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* September 17th

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* October 1st
* October 15th
* October 29th

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Civ Building Doesn’t Get Much Easier or Quicker

Roll Through the Ages

Civ Building Doesn’t Get Much Easier or Quicker

Review by Craig Hargraves

Ever since discovering Sid Meier’s Civilization computer game as a child, I’ve loved Civ games. There’s just something about the exploration, planning, development and conflict that can keep me engaged for hours and hours. The search for the perfect Civ board game has been a personal quest ever since entering the hobby some 4 or 5 years ago.

Now there have been a lot of excellent Civ games out there over the years. From Avalon Hill’s original Civilization to Through the Ages: A Story of Civilization, many have attempted to capture the magic of human history in a game. Unfortunately almost every one of these great games has suffered from the same affliction: a looong play time. It’s a common problem because it’s tough to encapsulate the entirety of human civilization in a short play time. For me, as a time poor adult, this causes a problem.

Fortunately, this is where Matt Leacock’s Roll Through the Ages: The Bronze Age comes to the rescue with perhaps the most unique approach to the Civ game genre that’s been attempted. At it’s heart, Roll Through the Ages has a very Yahtzee like feel. The game uses 7 chunky wooden dice which will be rolled up to three times on a player’s turn to get a desirable combination of resources. The different faces of the dice each represent different resources including food, workers, trade goods and money which players will use to feed their populace, build cities and monuments and buy bonus-giving developments. One face of each die also has a disaster icon which can have dire consequences for both the player who rolled them and their opponents. Disasters offer a nice push-your-luck element to the game as increasing numbers of disaster dice (which you have to keep) may escalate the scale of the disaster or better yet shunt the trouble onto your opponents. The other aspect of disasters though is that they can also provide you with a significant number of goods.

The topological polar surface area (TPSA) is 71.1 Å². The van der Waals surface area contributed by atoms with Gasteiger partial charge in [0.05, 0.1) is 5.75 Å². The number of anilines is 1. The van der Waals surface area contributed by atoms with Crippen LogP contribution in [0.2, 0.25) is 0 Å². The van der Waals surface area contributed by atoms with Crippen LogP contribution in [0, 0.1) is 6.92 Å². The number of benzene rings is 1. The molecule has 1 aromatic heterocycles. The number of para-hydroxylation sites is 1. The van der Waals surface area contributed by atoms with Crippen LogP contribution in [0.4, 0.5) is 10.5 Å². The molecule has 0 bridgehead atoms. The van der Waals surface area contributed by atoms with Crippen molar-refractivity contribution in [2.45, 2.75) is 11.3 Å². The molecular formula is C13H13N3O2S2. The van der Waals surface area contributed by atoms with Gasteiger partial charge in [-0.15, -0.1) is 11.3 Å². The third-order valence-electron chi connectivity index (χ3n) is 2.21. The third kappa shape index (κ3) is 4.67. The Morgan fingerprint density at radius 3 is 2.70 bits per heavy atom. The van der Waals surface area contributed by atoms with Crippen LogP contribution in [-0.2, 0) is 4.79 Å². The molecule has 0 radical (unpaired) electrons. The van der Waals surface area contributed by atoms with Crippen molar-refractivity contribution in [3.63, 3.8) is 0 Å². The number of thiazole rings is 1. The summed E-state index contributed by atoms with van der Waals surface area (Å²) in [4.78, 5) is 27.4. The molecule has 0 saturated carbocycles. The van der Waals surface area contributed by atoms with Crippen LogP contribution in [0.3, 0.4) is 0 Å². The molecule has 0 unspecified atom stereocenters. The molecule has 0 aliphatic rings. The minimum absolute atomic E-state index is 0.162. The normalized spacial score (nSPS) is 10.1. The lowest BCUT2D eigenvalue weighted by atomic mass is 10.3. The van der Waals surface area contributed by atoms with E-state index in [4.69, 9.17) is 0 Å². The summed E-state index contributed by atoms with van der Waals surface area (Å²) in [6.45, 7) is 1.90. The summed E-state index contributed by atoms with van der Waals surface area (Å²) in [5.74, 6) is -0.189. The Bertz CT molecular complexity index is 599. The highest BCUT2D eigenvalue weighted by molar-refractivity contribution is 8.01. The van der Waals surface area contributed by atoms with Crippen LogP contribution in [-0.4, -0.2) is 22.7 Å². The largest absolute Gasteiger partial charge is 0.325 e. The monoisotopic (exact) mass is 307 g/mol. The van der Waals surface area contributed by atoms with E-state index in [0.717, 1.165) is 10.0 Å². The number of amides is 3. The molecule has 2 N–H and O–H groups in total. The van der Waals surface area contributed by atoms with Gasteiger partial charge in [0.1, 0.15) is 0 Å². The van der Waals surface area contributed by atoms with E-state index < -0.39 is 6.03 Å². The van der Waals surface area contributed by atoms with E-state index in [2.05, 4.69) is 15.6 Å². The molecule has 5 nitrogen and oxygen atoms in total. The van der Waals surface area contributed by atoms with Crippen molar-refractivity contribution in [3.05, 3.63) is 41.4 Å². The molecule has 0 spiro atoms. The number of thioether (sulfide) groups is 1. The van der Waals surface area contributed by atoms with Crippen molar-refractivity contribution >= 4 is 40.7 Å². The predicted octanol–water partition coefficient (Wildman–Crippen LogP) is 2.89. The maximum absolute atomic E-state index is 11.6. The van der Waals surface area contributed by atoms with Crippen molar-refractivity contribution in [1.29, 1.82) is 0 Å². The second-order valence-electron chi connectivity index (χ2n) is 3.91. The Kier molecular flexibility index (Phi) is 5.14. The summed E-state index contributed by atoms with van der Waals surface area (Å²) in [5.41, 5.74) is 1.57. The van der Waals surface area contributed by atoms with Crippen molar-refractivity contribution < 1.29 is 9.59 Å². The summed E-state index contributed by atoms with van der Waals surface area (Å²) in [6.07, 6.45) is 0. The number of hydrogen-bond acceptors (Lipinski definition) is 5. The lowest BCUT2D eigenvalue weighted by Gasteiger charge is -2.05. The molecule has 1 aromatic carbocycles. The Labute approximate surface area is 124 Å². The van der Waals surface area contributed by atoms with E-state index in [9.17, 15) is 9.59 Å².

Players will keep track of their acquired resources on a cribbage style wooden peg board while their developing civilizations are tracked on a printed play sheet which each player has a copy of. Players are going to take turns until either all the available monuments have been built or one player has bought their fifth development (which will usually take about 20 to 30 minutes).

So why does Roll Through the Ages work? The decision to only focus on our earliest period of history and the use of the simple and familiar Yahtzee make the game both short and accessible. However the inclusion of the various Developments and the different bonuses they give offers some simple strategic choices and keeps the game from being overly simplistic. The Developments also add to the game’s replay value as different combinations of Developments can lead to quite different victory strategies. The random chaos of the dice rolling and the push your luck nature of disasters also give the game a good level of engagement (so long as you don’t take your filler games too seriously). And finally, the quality of the wooden components is great and the box is jam packed. Gryphon Games are to be commended for not going for the larger box size (and price point).

Perhaps my only (somewhat ironic) gripe with the game out of the box is that it’s almost too short. The five Development end condition for the game has that frustrating feel of coming just when you were about to really get going. Fortunately the free Late Bronze Age expansion (available from fixes this nicely with its slightly deeper play and longer play time.

All in all, Roll Through the Ages is a great game and an admirable take on the Civ genre in what is a well paced filler game with meat. It deserves all the accolades it has garnered so far and I for one look forward to anything else Matt Leacock does with the system in the future.

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